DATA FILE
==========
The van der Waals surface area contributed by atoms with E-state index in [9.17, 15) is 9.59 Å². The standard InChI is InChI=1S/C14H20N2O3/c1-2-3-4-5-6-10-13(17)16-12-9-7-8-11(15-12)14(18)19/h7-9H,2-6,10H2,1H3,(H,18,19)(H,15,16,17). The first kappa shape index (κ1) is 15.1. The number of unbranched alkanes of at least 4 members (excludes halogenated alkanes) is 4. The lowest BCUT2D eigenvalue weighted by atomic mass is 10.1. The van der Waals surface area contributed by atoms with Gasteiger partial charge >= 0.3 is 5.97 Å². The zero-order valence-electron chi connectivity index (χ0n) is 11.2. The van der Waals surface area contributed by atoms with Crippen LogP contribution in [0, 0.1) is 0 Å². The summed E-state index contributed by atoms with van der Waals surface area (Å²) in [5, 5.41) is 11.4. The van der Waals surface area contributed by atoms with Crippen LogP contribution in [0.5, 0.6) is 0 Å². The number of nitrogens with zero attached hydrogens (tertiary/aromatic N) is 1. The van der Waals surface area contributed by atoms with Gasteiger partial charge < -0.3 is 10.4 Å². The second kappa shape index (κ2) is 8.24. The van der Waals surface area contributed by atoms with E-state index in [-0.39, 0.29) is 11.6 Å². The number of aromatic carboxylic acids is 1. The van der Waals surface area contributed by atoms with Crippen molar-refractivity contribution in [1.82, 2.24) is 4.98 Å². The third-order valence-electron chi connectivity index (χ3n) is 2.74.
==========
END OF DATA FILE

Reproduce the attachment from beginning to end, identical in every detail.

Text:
The van der Waals surface area contributed by atoms with E-state index in [9.17, 15) is 9.59 Å². The standard InChI is InChI=1S/C14H20N2O3/c1-2-3-4-5-6-10-13(17)16-12-9-7-8-11(15-12)14(18)19/h7-9H,2-6,10H2,1H3,(H,18,19)(H,15,16,17). The first kappa shape index (κ1) is 15.1. The number of unbranched alkanes of at least 4 members (excludes halogenated alkanes) is 4. The lowest BCUT2D eigenvalue weighted by atomic mass is 10.1. The van der Waals surface area contributed by atoms with Gasteiger partial charge >= 0.3 is 5.97 Å². The zero-order valence-electron chi connectivity index (χ0n) is 11.2. The van der Waals surface area contributed by atoms with Crippen LogP contribution in [0, 0.1) is 0 Å². The summed E-state index contributed by atoms with van der Waals surface area (Å²) in [5, 5.41) is 11.4. The van der Waals surface area contributed by atoms with Crippen LogP contribution in [0.5, 0.6) is 0 Å². The number of nitrogens with zero attached hydrogens (tertiary/aromatic N) is 1. The van der Waals surface area contributed by atoms with Gasteiger partial charge < -0.3 is 10.4 Å². The second kappa shape index (κ2) is 8.24. The van der Waals surface area contributed by atoms with E-state index in [-0.39, 0.29) is 11.6 Å². The number of aromatic carboxylic acids is 1. The van der Waals surface area contributed by atoms with Crippen molar-refractivity contribution in [1.82, 2.24) is 4.98 Å². The third-order valence-electron chi connectivity index (χ3n) is 2.74.